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Calls have been made for an "extensive report" into how a license was issued by Carlow County Council to a "puppy farm" at Raheenleigh, Myshall six months before it was closed down as a result of the extreme neglect and abuse of the animals there.
At the November meeting of Carlow County Council, Cllr Adrienne Wallace tabled a motion calling for a report on the matter.
The motion also called for the report to list any future recommendations needed to ensure a more thorough process for granting licenses is in place.
Carlow Circuit Court heard earlier this year that in October of 2014 an inspection was carried out at the site in Myshall by the Council and the breeding license was granted in November of that same year.
In the intervening six months, the court heard that the establishment had become a "dumping ground" for other breeding establishments which had caused the situation to deteriorate.
A closure notice was eventually issued by the licensing authority Carlow County Council due to the "grossly substandard conditions".
In a statement, Cllr Wallace said: "The Myshall puppy farm case sparked outrage across the country with the scale of the rescue being the largest the ISPCA had ever carried out.
"The ISPCA’s chief inspector said at the time that even seasoned ISPCA officers found the squalid conditions to be truly shocking.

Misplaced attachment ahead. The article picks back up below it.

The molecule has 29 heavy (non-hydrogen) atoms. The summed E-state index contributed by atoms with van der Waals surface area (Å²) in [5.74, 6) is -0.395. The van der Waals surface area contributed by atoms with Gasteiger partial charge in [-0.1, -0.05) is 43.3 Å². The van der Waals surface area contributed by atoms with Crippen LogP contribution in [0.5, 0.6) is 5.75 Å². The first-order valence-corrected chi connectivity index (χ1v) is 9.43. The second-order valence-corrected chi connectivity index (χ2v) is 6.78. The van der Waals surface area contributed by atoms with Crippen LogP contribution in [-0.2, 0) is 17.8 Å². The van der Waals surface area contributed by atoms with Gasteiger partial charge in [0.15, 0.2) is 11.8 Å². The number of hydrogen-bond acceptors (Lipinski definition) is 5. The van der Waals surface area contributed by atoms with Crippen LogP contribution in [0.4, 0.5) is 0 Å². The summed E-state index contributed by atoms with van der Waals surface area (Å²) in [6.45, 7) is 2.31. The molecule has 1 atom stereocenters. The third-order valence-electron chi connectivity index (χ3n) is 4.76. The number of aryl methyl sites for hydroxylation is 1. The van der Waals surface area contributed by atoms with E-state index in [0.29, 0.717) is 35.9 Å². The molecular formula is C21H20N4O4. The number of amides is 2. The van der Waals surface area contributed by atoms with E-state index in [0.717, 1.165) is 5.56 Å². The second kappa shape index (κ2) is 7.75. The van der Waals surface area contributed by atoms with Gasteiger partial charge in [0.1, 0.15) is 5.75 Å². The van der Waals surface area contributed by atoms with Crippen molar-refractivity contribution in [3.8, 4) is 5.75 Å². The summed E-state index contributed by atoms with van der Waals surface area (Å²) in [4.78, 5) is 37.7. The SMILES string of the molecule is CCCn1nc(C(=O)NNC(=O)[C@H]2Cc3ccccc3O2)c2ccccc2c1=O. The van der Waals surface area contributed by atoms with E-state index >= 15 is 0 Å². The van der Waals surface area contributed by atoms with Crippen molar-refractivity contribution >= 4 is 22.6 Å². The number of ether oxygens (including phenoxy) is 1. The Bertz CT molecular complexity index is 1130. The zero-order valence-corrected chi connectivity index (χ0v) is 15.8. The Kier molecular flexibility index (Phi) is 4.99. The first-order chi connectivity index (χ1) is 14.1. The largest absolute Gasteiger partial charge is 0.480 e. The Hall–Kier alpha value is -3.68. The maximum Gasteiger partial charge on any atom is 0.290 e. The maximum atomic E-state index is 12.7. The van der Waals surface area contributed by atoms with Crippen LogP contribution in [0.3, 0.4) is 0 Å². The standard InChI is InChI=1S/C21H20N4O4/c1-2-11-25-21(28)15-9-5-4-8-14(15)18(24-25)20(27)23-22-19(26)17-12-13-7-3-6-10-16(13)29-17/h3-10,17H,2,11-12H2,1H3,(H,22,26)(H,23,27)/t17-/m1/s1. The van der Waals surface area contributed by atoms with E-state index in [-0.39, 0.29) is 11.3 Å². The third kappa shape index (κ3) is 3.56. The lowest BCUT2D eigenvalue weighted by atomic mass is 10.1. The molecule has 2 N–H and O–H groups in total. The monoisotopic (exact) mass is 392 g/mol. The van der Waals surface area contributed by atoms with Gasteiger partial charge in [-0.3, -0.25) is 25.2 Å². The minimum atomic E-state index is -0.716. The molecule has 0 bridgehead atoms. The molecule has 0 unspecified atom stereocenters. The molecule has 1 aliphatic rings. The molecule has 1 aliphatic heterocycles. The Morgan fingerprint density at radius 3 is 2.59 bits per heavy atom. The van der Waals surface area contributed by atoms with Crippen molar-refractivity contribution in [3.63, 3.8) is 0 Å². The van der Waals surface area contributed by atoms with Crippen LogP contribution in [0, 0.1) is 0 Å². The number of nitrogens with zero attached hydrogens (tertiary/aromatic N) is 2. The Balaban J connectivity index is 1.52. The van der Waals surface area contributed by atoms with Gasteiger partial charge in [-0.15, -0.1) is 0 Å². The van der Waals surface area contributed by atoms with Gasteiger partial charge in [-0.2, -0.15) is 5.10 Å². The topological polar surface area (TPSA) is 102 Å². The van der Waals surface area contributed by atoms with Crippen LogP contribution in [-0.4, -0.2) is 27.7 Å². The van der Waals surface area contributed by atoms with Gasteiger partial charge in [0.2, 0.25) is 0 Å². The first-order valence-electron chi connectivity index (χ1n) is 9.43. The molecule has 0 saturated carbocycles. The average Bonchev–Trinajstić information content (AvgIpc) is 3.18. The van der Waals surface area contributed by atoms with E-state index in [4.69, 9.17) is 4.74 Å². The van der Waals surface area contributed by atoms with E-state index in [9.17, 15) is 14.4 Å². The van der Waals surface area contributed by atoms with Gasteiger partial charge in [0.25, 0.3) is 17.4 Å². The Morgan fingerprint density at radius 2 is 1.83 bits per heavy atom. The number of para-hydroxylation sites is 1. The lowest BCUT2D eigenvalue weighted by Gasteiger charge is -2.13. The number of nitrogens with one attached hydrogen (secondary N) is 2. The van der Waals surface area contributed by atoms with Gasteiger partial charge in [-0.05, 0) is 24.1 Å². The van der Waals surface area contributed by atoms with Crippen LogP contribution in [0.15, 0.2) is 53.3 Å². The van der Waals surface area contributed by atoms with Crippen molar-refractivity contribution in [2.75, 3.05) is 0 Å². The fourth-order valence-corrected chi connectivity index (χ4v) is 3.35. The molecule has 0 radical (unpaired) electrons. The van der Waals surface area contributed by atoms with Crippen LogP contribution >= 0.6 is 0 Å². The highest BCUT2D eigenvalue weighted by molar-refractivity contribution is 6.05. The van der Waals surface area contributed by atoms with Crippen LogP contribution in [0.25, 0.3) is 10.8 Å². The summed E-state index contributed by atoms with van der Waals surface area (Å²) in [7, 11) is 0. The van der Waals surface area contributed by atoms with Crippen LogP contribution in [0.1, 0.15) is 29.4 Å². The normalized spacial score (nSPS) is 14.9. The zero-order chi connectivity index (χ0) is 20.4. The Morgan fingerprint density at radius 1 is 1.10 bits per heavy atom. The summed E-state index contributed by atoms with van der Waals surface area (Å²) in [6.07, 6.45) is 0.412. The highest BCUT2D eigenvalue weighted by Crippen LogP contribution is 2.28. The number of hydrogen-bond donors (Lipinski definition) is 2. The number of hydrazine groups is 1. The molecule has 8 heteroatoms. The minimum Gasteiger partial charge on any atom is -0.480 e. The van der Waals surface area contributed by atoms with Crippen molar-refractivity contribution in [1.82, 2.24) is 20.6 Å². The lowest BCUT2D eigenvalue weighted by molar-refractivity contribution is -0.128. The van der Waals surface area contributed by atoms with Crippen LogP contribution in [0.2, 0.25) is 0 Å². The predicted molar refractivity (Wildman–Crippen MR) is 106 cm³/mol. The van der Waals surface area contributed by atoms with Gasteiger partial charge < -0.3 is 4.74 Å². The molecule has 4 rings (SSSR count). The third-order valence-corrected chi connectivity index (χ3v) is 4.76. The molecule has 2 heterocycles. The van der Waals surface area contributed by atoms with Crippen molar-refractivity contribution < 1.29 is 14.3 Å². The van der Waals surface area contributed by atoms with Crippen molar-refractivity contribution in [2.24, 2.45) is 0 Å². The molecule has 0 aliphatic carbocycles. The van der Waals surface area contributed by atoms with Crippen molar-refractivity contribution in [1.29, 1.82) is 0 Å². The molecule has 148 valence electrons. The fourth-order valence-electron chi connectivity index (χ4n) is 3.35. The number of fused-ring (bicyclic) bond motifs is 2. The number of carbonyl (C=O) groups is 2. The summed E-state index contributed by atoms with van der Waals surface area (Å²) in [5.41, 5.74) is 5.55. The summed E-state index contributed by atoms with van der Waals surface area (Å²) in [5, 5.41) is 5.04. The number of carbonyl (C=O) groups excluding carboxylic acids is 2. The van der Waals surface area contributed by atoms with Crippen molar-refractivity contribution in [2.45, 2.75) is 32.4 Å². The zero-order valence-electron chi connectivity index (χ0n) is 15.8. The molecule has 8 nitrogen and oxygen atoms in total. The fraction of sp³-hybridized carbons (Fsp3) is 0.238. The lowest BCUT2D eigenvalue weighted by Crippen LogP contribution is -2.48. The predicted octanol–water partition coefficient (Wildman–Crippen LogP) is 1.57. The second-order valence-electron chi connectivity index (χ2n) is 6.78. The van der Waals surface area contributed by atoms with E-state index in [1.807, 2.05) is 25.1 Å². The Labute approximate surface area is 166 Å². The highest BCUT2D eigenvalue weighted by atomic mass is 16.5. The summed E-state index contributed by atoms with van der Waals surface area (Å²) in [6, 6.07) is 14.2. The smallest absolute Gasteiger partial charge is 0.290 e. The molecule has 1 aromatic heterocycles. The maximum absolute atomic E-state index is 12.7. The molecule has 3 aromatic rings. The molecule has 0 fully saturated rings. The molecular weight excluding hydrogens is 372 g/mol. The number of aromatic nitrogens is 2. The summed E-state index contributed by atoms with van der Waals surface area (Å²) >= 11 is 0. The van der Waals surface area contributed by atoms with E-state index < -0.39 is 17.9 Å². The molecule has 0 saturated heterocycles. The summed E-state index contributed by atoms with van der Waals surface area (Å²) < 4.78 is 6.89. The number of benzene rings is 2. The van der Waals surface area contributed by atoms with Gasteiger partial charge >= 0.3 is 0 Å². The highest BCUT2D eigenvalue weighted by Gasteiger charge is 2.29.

"Reports stated that many of the animals were living in absolute squalor and had no water, were living in stalls full of faeces and were feeding off dead horses and dogs.
"Apart from animal welfare concerns, serious public health issues on the puppy farm emerged during the subsequent court case.
"Hearing that dead and dying animals were found lying near a public water treatment facility on the farm and this posed a serious public health risk.
"Pressure is now mounting on Carlow County Council over its inspection regime after it emerged that the Council granted a license just 6 months before the horrific conditions were exposed."
Cllr Wallace added: "Two and a half tonnes of dead animals were removed from the site in Myshall. This is a significant amount which would have taken time to accumulate, how was it not spotted at the inspection? Serious questions need to be asked.
"Reports from April of this year state that the Council blocked the release of the inspection report. This is despite having initially said it would consider releasing the reports after the appeal concluded.
"Why would they hide this information? The Council cannot continue to refuse to divulge any of the material on which the decision was based. We need to know the systemic failures throughout the Council's procedures and ensure this never happens again."